The Rockwell / Rocketdyne / Boeing Years (1976 to retirement in 1994)

James moved to Rockwell International Rocketdyne Division the summer of 1976. He worked on the Rocket engine control and monitoring systems and was involved in satellite deployment rockets and the rocket engines on the Space Shuttle program.

Rockets to Star Wars

Next James was involved in the Star Wars projects, of the Regan Era. Work included anti-nuclear missile defense systems.  Some of this technology has been field tested and deployed and is still classified today.

James worked with Los Alamos National Labs in development of high powered lasers used for nuclear fuel processing as part of Department of Energy programs.  The pulse power systems of these lasers had to deliver 5 gigawatts of electric power to the electric discharge excimer laser in pulses of a thousand times a second.  This delivered 160,000 amperes at 40,000 volts.

James did the pulse power systems for a free electron laser. This technology is still under development today, 25 years later.  The advantage of the free electron laser is that it is tunable to make different wave lengths of light, unlike gas or crystal lasers where the color is specific to the chemical properties of the molecules used. Rockwell’s research was for development of laser medical and surgical applications.

The International Space Station

James, as a part of a multi-company team developed the Space Station power generation and distribution systems. His work included technology development and the integration and testing of the space stations power system components which were launched to build out the International Space Station in 1998.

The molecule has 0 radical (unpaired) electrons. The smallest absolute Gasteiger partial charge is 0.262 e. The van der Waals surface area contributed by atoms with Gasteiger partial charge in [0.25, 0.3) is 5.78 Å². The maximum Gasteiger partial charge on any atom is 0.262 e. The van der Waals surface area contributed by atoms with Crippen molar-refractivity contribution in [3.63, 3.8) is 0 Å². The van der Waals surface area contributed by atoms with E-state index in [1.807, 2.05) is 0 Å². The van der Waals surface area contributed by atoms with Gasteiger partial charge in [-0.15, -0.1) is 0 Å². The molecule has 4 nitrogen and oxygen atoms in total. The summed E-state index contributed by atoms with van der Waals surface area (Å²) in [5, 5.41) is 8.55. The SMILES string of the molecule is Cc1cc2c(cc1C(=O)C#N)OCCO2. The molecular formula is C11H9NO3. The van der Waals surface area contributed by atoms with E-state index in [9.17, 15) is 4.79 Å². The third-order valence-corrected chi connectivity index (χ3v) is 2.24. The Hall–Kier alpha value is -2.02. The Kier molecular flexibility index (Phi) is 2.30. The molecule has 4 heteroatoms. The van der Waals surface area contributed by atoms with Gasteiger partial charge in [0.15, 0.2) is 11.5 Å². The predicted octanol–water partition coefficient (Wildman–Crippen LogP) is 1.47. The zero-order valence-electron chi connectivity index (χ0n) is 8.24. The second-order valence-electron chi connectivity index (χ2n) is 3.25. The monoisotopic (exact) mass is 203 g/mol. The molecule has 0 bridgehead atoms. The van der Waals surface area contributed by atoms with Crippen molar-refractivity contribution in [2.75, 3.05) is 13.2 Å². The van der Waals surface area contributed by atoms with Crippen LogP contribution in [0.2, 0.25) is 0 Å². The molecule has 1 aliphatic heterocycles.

Other technology developments and projects James worked are still classified 25 years after retirement.  James retired in 1994 but continued to do consulting work with Boeing – Rocketdyne for the next two years.

Today James still reads up on technological breakthroughs and advances and continues to keep in touch with his fellow workers and friends around the world with his Ham Radio, the original social network before Facebook and Twitter.

What attributes of your success would you pass on to Seattle University students of today:

  1. Curiosity
  2. Perseverance
  3. Serendipity
  4. Faith in my abilities and the abilities of others
  5. Teamwork
  6. Loving the challenge!

But as a famous Group Executive Vice President at RCA once said, “springs, glue, and people are the cause of most of the problems in my career, but not necessarily in that order”.